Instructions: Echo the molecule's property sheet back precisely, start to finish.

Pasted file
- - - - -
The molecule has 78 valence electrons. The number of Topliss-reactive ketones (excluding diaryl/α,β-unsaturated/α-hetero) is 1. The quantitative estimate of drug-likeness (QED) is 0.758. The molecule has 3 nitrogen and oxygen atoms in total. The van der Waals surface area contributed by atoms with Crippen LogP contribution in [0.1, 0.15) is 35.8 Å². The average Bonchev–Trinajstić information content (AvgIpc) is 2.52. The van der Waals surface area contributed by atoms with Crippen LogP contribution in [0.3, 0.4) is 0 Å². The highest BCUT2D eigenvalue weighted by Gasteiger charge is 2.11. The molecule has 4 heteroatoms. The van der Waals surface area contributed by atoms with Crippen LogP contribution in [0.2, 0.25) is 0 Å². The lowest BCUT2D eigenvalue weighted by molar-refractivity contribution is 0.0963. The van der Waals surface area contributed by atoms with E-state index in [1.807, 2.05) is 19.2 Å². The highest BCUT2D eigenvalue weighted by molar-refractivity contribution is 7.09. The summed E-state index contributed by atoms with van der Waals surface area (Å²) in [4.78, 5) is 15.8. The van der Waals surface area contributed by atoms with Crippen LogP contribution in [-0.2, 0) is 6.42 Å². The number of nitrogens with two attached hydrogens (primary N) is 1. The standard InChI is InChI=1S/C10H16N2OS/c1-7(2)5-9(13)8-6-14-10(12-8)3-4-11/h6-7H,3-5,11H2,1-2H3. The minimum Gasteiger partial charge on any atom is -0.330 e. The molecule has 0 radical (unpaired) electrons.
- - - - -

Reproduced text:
The molecule has 78 valence electrons. The number of Topliss-reactive ketones (excluding diaryl/α,β-unsaturated/α-hetero) is 1. The quantitative estimate of drug-likeness (QED) is 0.758. The molecule has 3 nitrogen and oxygen atoms in total. The van der Waals surface area contributed by atoms with Crippen LogP contribution in [0.1, 0.15) is 35.8 Å². The average Bonchev–Trinajstić information content (AvgIpc) is 2.52. The van der Waals surface area contributed by atoms with Crippen LogP contribution in [0.3, 0.4) is 0 Å². The highest BCUT2D eigenvalue weighted by Gasteiger charge is 2.11. The molecule has 4 heteroatoms. The van der Waals surface area contributed by atoms with Crippen LogP contribution in [0.2, 0.25) is 0 Å². The lowest BCUT2D eigenvalue weighted by molar-refractivity contribution is 0.0963. The van der Waals surface area contributed by atoms with E-state index in [1.807, 2.05) is 19.2 Å². The highest BCUT2D eigenvalue weighted by molar-refractivity contribution is 7.09. The summed E-state index contributed by atoms with van der Waals surface area (Å²) in [4.78, 5) is 15.8. The van der Waals surface area contributed by atoms with Crippen LogP contribution in [-0.2, 0) is 6.42 Å². The number of nitrogens with two attached hydrogens (primary N) is 1. The standard InChI is InChI=1S/C10H16N2OS/c1-7(2)5-9(13)8-6-14-10(12-8)3-4-11/h6-7H,3-5,11H2,1-2H3. The minimum Gasteiger partial charge on any atom is -0.330 e. The molecule has 0 radical (unpaired) electrons.